Prince William's Corey Stewart wants Virginia to emulate Arizona

By Jennifer Buske
Washington Post staff writer
Friday, June 18, 2010

The chairman of the Prince William Board of County Supervisors is calling on Virginia legislators to pass a law cracking down on illegal immigration similar to a controversial Arizona measure.

Board Chairman Corey A. Stewart (R-At Large) said he will spend the rest of the year lobbying the General Assembly to pass legislation that enhances law enforcement powers to capture, detain and deport illegal aliens; curbs illegal day laboring; and creates specific state penalties for illegal immigrants. He called the effort the "Virginia Rule of Law Campaign."

Prince William has received national attention for its own crackdown on illegal immigration. The county's law, which was enacted in 2007 and modified in 2008, requires that police officers inquire into the immigration status of all people who are arrested on suspicion of violating a state or local law.

The Arizona law, signed in April, gives police wide latitude to check the residency status of anyone who they have "reasonable suspicion" is an illegal immigrant.

"We need to bring the rule of law to all of Virginia," Stewart said. "As long as the federal government shows no interest in securing the border and no interest in internal enforcement to promote self-deportation, then states and localities will have to pick up the slack."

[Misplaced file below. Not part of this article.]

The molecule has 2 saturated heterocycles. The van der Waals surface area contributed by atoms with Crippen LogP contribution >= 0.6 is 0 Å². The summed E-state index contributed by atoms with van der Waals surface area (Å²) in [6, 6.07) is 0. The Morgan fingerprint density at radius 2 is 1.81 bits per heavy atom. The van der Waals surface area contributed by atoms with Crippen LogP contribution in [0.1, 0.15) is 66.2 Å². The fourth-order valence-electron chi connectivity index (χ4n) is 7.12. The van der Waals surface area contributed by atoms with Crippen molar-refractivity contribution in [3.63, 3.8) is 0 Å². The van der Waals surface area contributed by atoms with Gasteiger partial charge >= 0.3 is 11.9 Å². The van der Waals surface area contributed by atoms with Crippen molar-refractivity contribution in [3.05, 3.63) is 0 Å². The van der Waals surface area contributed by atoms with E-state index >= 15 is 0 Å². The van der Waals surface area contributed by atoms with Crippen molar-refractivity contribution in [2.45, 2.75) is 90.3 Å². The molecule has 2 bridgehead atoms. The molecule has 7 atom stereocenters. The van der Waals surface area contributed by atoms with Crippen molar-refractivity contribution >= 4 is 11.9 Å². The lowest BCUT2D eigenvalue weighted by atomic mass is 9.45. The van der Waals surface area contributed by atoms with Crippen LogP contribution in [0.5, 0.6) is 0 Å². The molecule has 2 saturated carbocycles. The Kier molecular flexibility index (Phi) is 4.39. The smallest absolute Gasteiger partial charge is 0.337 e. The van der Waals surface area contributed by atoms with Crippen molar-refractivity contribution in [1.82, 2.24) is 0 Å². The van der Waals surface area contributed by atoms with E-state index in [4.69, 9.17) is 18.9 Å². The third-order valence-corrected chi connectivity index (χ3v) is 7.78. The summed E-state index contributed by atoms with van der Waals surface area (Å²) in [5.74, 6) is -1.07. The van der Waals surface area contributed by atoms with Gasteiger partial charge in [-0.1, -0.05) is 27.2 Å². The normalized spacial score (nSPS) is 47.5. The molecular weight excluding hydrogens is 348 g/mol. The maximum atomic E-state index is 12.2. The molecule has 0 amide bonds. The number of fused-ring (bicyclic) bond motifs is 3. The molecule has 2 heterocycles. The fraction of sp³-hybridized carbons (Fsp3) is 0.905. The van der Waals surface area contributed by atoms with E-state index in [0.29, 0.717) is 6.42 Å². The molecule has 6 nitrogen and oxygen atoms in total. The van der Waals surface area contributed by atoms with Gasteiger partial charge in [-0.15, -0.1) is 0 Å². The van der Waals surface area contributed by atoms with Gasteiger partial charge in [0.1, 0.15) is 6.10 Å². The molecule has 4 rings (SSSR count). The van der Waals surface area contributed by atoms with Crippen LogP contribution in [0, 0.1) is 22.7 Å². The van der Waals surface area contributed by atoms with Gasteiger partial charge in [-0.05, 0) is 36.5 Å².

Nancy Lyall of the immigrant advocacy group Mexicans Without Borders called the proposal "irresponsible."

Lyall said that there is a need for immigration reform but that it should be left up to the federal government, not the state. "This type of legislation targeting people who have been a productive part of society for most of their lives is just unheard of and unjust," Lyall said.

Stewart said that he is working on a final draft but that he wants the legislation to direct Virginia law enforcement officials to determine, in any lawful contact, the legal status of an individual. Another key point of the bill, he said, would be to prohibit jurisdictions from calling themselves sanctuaries for illegal immigrants.

Stewart said his proposal would go further than what Prince William did in 2007. He said the county's law was a success -- that illegal immigrants fled and that overall crime dropped to a 15-year low in 2009.

But Lyall said the immigration law in Prince William hurt the county, damaging the relationship between police and some members of the community, draining county funds and hurting businesses as people fled the area.

The county's 2009 crime report said that of the roughly 2,000 people arrested last year in connection with major crimes, 121 were determined to be illegal immigrants. Of the 12,254 people arrested for other offenses, including drunken driving, prostitution and fraud, 774 lacked legal status. A more comprehensive illegal immigration report on the county's efforts is due out this year.

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